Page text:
Losing Sleep Because Of Sleep Apnea Can Put Your Life At Risk

Most of us just long for the comfort of our bed and get a good night’s sleep after a long day at work or school. Our tired bodies need to recuperate so it has the energy it needs to face another day because you just can’t get away from the daily grind. It’s the reality of life. There are people, though, who don’t get to enjoy the luxury of sleep that most individuals look forward to at the end of the day. It really is such an irony that they end up sleepy the entire day but unable to fall into deep sleep at night even though sleep is all they can ever think of. It is not that they don’t like sleeping, it’s just that they can’t. It may be hard to believe but it is true and millions suffer from sleep deprivation because of it. What’s the contributing factor then?

You may have heard of sleep apnea by now and most likely associate it with snoring. Well, it is true that most patients diagnosed with sleep apnea snores but it is also worth noting that not all snorers have sleep apnea. What many tend to overlook is how sleep apnea contributes to sleep deprivation. Sure, the snoring itself is a major distraction to sleeping and most patients have a hard time breathing that leads to short shallow sleep. Now, think of the dangers if you constantly lose sleep. You may be more prone to accidents such as road and occupation hazards for people who drive or operate pieces of machinery in their daily life. However, you can’t just ignore the figures and countless accidents caused by drivers sleeping on the road as is the case of most people suffering from chronic sleep deprivation.

Excessive sleepiness can cause cognitive impairments and put individuals at a higher risk of motor vehicle crash. However, the perception of impairment from excessive sleepiness quickly plateaus in individuals who are chronically sleep deprived, despite continued declines in performance. Individuals may thus be unaware of their degree of impairment from sleep deficiency, which raises the question of whether these individuals are at an increased risk of motor vehicle crash. A team of researchers from Brigham and Women’s Hospital addressed this question and their results are published in BMC Medicine.

(Via: https://www.sciencedaily.com/releases/2018/04/180404114716.htm)

Sleep apnea should not be taken lightly. You should not be reminded over and over again especially that a big chunk of the population suffers from whether they know it or not and it seriously impacting their lives. The moment you lose sleep, there is a part of you that is not in its perfect shape. Your cognition is mostly affected as you tend to lose focus more and feel lost at times because of excessive sleepiness. Many people unknowingly suffer from it because they tend to shrug off the symptoms thinking that you just have to bear with symptoms like snowing or the continuous breathing gaps in your sleep when help is available as long as you seek for it. While the cure is still elusive, there are still things you can do or medications you can take to offer you relief from your symptoms and thereby allow you to sleep better at night.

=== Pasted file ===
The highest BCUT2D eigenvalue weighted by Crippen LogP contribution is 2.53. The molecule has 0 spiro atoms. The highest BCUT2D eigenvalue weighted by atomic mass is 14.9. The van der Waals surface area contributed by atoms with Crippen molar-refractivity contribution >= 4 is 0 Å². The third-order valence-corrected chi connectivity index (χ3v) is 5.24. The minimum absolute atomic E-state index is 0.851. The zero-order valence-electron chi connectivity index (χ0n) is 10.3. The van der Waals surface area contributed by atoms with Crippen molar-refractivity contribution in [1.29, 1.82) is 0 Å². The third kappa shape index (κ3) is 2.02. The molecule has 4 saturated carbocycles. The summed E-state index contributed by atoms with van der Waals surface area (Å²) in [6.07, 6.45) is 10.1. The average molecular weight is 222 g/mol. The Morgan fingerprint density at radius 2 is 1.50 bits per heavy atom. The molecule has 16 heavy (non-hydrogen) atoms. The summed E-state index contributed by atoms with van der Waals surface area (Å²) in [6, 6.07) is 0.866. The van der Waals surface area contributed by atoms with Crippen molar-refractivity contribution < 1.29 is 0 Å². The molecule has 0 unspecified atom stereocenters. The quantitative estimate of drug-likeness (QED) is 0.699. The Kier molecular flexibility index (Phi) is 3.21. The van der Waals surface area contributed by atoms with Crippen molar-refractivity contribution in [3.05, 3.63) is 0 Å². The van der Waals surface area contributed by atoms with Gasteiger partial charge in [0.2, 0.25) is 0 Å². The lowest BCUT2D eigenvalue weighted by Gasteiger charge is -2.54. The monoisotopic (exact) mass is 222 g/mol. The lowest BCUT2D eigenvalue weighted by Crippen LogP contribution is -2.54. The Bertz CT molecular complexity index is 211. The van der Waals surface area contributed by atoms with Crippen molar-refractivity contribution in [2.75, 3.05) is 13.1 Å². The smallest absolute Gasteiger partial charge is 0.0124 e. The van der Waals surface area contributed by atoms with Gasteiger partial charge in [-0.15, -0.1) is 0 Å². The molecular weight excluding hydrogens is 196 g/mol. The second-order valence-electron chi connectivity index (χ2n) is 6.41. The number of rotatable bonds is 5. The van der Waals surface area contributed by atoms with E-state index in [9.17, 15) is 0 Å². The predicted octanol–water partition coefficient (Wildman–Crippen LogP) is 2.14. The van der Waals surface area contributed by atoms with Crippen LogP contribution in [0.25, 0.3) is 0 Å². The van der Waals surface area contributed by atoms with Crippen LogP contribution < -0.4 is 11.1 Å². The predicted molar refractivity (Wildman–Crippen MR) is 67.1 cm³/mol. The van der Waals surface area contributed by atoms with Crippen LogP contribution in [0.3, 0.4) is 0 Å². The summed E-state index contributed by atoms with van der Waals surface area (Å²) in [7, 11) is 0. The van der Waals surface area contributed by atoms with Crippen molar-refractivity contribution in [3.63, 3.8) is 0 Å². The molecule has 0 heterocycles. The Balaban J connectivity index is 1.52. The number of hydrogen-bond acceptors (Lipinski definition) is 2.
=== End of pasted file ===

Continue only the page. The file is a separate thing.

Researchers found that “[s]evere sleep apnea was associated with a 123% increased crash risk, compared to no sleep apnea,” and that “[s]leeping 6 hours per night was associated with a 33% increased crash risk, compared to sleeping 7 or 8 hours per night,” read the study, which was published online in the journal BMC Medicine. 

“We found that chronically sleep-deprived individuals don’t perceive themselves as being excessively sleepy and thus don’t perceive themselves as impaired,” said lead author Daniel Gottlieb, MD, MPH, associate physician in the Division of Sleep and Circadian Disorders, in a statement released by BWH. “This resulted in an increased risk of motor vehicle crashes in sleep-deprived individuals.”

(Via: https://www.acsh.org/news/2018/04/05/studying-car-crashes-involving-those-sleep-deprived-unaware-it-12797)

Sleep apnea is often a problem associated with your anatomy so there is little you can do about that unless you opt to undergo an invasive surgery, which has its added risks. But if surgery is not an option for you, do not lose hope yet because there are little things you can do to change your situation. Sometimes, your lifestyle also contributes to the worsening of sleep apnea symptoms and changing a few of your not-so-good habits can go a long way in helping you get your lost sleep back. It would also make more sense to avoid long drives or having to operate heavy machinery when you have trouble sleeping because you might end up in the emergency room with just one wrong move. Talk to your doctor now and find out what else you can do to sleep like a baby at night despite your sleep disorder.